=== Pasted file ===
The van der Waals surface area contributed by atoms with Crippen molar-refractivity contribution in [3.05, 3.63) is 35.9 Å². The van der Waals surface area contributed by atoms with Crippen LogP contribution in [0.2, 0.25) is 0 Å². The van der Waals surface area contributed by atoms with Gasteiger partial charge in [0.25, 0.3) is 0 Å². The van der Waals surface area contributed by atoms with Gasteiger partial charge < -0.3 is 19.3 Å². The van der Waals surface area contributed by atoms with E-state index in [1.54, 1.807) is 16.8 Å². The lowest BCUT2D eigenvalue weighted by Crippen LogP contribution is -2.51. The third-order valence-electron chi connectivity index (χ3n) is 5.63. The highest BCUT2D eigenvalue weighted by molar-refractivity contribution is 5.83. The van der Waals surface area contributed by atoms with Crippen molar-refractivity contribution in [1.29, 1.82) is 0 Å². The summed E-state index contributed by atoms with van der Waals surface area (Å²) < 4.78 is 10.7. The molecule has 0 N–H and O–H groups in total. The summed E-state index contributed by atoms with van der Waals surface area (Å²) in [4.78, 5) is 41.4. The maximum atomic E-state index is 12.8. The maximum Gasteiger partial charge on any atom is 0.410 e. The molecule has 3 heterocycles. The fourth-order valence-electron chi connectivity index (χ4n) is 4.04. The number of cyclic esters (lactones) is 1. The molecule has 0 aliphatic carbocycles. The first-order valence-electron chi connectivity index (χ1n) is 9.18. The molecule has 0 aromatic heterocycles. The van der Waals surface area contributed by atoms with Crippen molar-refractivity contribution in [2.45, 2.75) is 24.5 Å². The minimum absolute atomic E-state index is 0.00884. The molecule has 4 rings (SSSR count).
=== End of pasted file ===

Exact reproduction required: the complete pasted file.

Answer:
The van der Waals surface area contributed by atoms with Crippen molar-refractivity contribution in [3.05, 3.63) is 35.9 Å². The van der Waals surface area contributed by atoms with Crippen LogP contribution in [0.2, 0.25) is 0 Å². The van der Waals surface area contributed by atoms with Gasteiger partial charge in [0.25, 0.3) is 0 Å². The van der Waals surface area contributed by atoms with Gasteiger partial charge < -0.3 is 19.3 Å². The van der Waals surface area contributed by atoms with E-state index in [1.54, 1.807) is 16.8 Å². The lowest BCUT2D eigenvalue weighted by Crippen LogP contribution is -2.51. The third-order valence-electron chi connectivity index (χ3n) is 5.63. The highest BCUT2D eigenvalue weighted by molar-refractivity contribution is 5.83. The van der Waals surface area contributed by atoms with Crippen molar-refractivity contribution in [1.29, 1.82) is 0 Å². The summed E-state index contributed by atoms with van der Waals surface area (Å²) < 4.78 is 10.7. The molecule has 0 N–H and O–H groups in total. The summed E-state index contributed by atoms with van der Waals surface area (Å²) in [4.78, 5) is 41.4. The maximum atomic E-state index is 12.8. The maximum Gasteiger partial charge on any atom is 0.410 e. The molecule has 3 heterocycles. The fourth-order valence-electron chi connectivity index (χ4n) is 4.04. The number of cyclic esters (lactones) is 1. The molecule has 0 aliphatic carbocycles. The first-order valence-electron chi connectivity index (χ1n) is 9.18. The molecule has 0 aromatic heterocycles. The van der Waals surface area contributed by atoms with Crippen molar-refractivity contribution in [2.45, 2.75) is 24.5 Å². The minimum absolute atomic E-state index is 0.00884. The molecule has 4 rings (SSSR count).